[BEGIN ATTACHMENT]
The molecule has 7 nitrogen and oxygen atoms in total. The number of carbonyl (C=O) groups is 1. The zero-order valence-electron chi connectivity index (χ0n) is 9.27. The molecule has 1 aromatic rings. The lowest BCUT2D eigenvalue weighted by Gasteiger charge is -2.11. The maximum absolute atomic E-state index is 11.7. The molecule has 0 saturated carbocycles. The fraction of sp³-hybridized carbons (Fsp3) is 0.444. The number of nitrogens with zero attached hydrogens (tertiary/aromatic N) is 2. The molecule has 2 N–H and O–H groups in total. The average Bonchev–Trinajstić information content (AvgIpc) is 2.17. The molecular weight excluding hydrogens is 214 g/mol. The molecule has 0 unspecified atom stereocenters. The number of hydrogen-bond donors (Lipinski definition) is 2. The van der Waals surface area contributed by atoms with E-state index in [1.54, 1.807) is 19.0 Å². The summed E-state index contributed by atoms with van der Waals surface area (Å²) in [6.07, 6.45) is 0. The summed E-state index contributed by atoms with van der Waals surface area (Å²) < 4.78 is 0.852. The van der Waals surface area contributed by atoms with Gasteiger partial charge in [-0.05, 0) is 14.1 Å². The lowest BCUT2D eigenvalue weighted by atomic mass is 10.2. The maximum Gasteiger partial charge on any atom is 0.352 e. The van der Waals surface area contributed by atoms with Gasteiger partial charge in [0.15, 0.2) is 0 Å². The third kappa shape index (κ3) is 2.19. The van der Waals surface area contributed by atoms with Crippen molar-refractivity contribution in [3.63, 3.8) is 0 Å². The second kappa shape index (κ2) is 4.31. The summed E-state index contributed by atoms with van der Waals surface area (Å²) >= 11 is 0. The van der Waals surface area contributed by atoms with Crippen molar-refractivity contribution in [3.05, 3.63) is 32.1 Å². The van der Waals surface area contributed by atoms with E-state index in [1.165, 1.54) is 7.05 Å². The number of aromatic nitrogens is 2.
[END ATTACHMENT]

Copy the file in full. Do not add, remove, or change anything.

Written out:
The molecule has 7 nitrogen and oxygen atoms in total. The number of carbonyl (C=O) groups is 1. The zero-order valence-electron chi connectivity index (χ0n) is 9.27. The molecule has 1 aromatic rings. The lowest BCUT2D eigenvalue weighted by Gasteiger charge is -2.11. The maximum absolute atomic E-state index is 11.7. The molecule has 0 saturated carbocycles. The fraction of sp³-hybridized carbons (Fsp3) is 0.444. The number of nitrogens with zero attached hydrogens (tertiary/aromatic N) is 2. The molecule has 2 N–H and O–H groups in total. The average Bonchev–Trinajstić information content (AvgIpc) is 2.17. The molecular weight excluding hydrogens is 214 g/mol. The molecule has 0 unspecified atom stereocenters. The number of hydrogen-bond donors (Lipinski definition) is 2. The van der Waals surface area contributed by atoms with E-state index in [1.54, 1.807) is 19.0 Å². The summed E-state index contributed by atoms with van der Waals surface area (Å²) in [6.07, 6.45) is 0. The summed E-state index contributed by atoms with van der Waals surface area (Å²) < 4.78 is 0.852. The van der Waals surface area contributed by atoms with Gasteiger partial charge in [-0.05, 0) is 14.1 Å². The lowest BCUT2D eigenvalue weighted by atomic mass is 10.2. The maximum Gasteiger partial charge on any atom is 0.352 e. The van der Waals surface area contributed by atoms with Gasteiger partial charge in [0.15, 0.2) is 0 Å². The third kappa shape index (κ3) is 2.19. The van der Waals surface area contributed by atoms with Crippen molar-refractivity contribution in [3.63, 3.8) is 0 Å². The second kappa shape index (κ2) is 4.31. The summed E-state index contributed by atoms with van der Waals surface area (Å²) >= 11 is 0. The van der Waals surface area contributed by atoms with Crippen molar-refractivity contribution in [3.05, 3.63) is 32.1 Å². The van der Waals surface area contributed by atoms with E-state index in [1.165, 1.54) is 7.05 Å². The number of aromatic nitrogens is 2.